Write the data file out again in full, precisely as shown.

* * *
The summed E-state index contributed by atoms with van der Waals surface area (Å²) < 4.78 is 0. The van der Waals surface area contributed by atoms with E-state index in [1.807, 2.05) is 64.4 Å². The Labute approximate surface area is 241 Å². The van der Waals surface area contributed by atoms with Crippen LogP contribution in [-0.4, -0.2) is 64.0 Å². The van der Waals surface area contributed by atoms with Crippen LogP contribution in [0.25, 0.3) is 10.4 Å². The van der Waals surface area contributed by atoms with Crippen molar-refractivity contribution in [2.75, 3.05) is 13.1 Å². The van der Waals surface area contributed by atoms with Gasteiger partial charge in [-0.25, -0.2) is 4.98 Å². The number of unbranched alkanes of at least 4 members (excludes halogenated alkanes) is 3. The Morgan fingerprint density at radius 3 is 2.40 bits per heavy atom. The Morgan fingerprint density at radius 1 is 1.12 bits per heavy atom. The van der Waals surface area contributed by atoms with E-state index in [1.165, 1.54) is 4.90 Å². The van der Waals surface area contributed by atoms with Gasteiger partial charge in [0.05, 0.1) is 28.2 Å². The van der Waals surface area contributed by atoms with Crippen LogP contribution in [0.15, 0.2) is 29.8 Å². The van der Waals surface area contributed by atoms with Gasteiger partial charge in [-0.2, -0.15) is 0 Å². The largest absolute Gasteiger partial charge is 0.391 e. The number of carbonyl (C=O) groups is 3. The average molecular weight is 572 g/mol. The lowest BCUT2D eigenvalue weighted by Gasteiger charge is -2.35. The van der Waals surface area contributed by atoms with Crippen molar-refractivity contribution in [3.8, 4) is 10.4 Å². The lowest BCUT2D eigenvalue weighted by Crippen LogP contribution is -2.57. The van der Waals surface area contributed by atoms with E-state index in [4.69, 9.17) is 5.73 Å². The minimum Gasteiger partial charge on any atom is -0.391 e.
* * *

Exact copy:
The summed E-state index contributed by atoms with van der Waals surface area (Å²) < 4.78 is 0. The van der Waals surface area contributed by atoms with E-state index in [1.807, 2.05) is 64.4 Å². The Labute approximate surface area is 241 Å². The van der Waals surface area contributed by atoms with Crippen LogP contribution in [-0.4, -0.2) is 64.0 Å². The van der Waals surface area contributed by atoms with Crippen LogP contribution in [0.25, 0.3) is 10.4 Å². The van der Waals surface area contributed by atoms with Crippen molar-refractivity contribution in [2.75, 3.05) is 13.1 Å². The van der Waals surface area contributed by atoms with Gasteiger partial charge in [-0.25, -0.2) is 4.98 Å². The number of unbranched alkanes of at least 4 members (excludes halogenated alkanes) is 3. The Morgan fingerprint density at radius 3 is 2.40 bits per heavy atom. The Morgan fingerprint density at radius 1 is 1.12 bits per heavy atom. The van der Waals surface area contributed by atoms with E-state index in [1.165, 1.54) is 4.90 Å². The van der Waals surface area contributed by atoms with Gasteiger partial charge in [0.05, 0.1) is 28.2 Å². The van der Waals surface area contributed by atoms with Crippen LogP contribution in [0.15, 0.2) is 29.8 Å². The van der Waals surface area contributed by atoms with Gasteiger partial charge in [-0.2, -0.15) is 0 Å². The largest absolute Gasteiger partial charge is 0.391 e. The number of carbonyl (C=O) groups is 3. The average molecular weight is 572 g/mol. The lowest BCUT2D eigenvalue weighted by Gasteiger charge is -2.35. The van der Waals surface area contributed by atoms with Crippen molar-refractivity contribution in [3.8, 4) is 10.4 Å². The lowest BCUT2D eigenvalue weighted by Crippen LogP contribution is -2.57. The van der Waals surface area contributed by atoms with E-state index in [4.69, 9.17) is 5.73 Å². The minimum Gasteiger partial charge on any atom is -0.391 e.